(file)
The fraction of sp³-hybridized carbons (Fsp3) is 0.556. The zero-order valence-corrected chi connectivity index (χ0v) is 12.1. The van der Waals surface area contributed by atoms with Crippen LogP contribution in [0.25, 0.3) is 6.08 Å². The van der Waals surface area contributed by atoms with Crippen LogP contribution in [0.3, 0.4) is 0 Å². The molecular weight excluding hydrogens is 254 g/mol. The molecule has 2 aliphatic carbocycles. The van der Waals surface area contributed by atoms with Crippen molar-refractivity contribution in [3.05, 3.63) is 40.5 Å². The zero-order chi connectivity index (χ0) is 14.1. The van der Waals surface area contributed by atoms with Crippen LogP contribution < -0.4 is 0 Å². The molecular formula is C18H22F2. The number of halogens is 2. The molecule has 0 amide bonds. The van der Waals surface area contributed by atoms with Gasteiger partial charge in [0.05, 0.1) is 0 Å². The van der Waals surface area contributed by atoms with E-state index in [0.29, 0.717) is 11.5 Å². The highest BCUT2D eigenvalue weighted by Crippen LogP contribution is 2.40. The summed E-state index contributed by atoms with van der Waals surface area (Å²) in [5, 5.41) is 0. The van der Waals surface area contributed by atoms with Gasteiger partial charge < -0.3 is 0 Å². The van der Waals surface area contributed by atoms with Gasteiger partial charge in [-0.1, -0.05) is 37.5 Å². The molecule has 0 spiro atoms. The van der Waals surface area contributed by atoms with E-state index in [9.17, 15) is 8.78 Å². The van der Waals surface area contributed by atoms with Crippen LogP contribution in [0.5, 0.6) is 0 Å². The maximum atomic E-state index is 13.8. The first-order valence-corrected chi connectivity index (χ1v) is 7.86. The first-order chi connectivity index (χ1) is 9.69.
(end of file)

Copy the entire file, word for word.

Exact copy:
The fraction of sp³-hybridized carbons (Fsp3) is 0.556. The zero-order valence-corrected chi connectivity index (χ0v) is 12.1. The van der Waals surface area contributed by atoms with Crippen LogP contribution in [0.25, 0.3) is 6.08 Å². The van der Waals surface area contributed by atoms with Crippen LogP contribution in [0.3, 0.4) is 0 Å². The molecular weight excluding hydrogens is 254 g/mol. The molecule has 2 aliphatic carbocycles. The van der Waals surface area contributed by atoms with Crippen molar-refractivity contribution in [3.05, 3.63) is 40.5 Å². The zero-order chi connectivity index (χ0) is 14.1. The van der Waals surface area contributed by atoms with Crippen LogP contribution < -0.4 is 0 Å². The molecular formula is C18H22F2. The number of halogens is 2. The molecule has 0 amide bonds. The van der Waals surface area contributed by atoms with Gasteiger partial charge in [0.05, 0.1) is 0 Å². The van der Waals surface area contributed by atoms with E-state index in [0.29, 0.717) is 11.5 Å². The highest BCUT2D eigenvalue weighted by Crippen LogP contribution is 2.40. The summed E-state index contributed by atoms with van der Waals surface area (Å²) in [5, 5.41) is 0. The van der Waals surface area contributed by atoms with Gasteiger partial charge < -0.3 is 0 Å². The van der Waals surface area contributed by atoms with Gasteiger partial charge in [-0.1, -0.05) is 37.5 Å². The molecule has 0 spiro atoms. The van der Waals surface area contributed by atoms with E-state index in [9.17, 15) is 8.78 Å². The van der Waals surface area contributed by atoms with Crippen LogP contribution in [0.5, 0.6) is 0 Å². The maximum atomic E-state index is 13.8. The first-order valence-corrected chi connectivity index (χ1v) is 7.86. The first-order chi connectivity index (χ1) is 9.69.